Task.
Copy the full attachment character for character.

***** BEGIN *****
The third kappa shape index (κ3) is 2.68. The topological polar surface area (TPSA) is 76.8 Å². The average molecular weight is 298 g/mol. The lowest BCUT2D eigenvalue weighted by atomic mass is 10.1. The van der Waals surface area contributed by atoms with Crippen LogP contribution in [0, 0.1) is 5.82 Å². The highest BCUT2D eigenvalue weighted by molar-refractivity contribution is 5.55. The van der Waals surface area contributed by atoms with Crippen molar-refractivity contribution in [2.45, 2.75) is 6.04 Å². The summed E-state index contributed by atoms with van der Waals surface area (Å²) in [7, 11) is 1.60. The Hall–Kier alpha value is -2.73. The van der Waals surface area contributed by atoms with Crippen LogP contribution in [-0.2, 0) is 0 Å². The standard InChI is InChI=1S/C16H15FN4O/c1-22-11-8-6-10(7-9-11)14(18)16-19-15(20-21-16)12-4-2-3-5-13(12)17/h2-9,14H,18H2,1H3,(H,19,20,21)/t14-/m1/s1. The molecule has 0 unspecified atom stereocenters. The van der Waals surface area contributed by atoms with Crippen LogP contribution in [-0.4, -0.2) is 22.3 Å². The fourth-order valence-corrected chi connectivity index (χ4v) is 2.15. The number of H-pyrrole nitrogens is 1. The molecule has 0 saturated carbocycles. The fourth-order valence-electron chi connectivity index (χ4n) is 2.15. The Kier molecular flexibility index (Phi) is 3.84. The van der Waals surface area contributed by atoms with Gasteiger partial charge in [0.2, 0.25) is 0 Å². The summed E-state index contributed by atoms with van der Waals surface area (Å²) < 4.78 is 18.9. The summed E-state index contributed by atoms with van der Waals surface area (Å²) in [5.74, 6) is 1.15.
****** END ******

The third kappa shape index (κ3) is 2.68. The topological polar surface area (TPSA) is 76.8 Å². The average molecular weight is 298 g/mol. The lowest BCUT2D eigenvalue weighted by atomic mass is 10.1. The van der Waals surface area contributed by atoms with Crippen LogP contribution in [0, 0.1) is 5.82 Å². The highest BCUT2D eigenvalue weighted by molar-refractivity contribution is 5.55. The van der Waals surface area contributed by atoms with Crippen molar-refractivity contribution in [2.45, 2.75) is 6.04 Å². The summed E-state index contributed by atoms with van der Waals surface area (Å²) in [7, 11) is 1.60. The Hall–Kier alpha value is -2.73. The van der Waals surface area contributed by atoms with Crippen LogP contribution in [-0.2, 0) is 0 Å². The standard InChI is InChI=1S/C16H15FN4O/c1-22-11-8-6-10(7-9-11)14(18)16-19-15(20-21-16)12-4-2-3-5-13(12)17/h2-9,14H,18H2,1H3,(H,19,20,21)/t14-/m1/s1. The molecule has 0 unspecified atom stereocenters. The van der Waals surface area contributed by atoms with Crippen LogP contribution in [-0.4, -0.2) is 22.3 Å². The fourth-order valence-corrected chi connectivity index (χ4v) is 2.15. The number of H-pyrrole nitrogens is 1. The molecule has 0 saturated carbocycles. The fourth-order valence-electron chi connectivity index (χ4n) is 2.15. The Kier molecular flexibility index (Phi) is 3.84. The van der Waals surface area contributed by atoms with Gasteiger partial charge in [0.2, 0.25) is 0 Å². The summed E-state index contributed by atoms with van der Waals surface area (Å²) < 4.78 is 18.9. The summed E-state index contributed by atoms with van der Waals surface area (Å²) in [5.74, 6) is 1.15.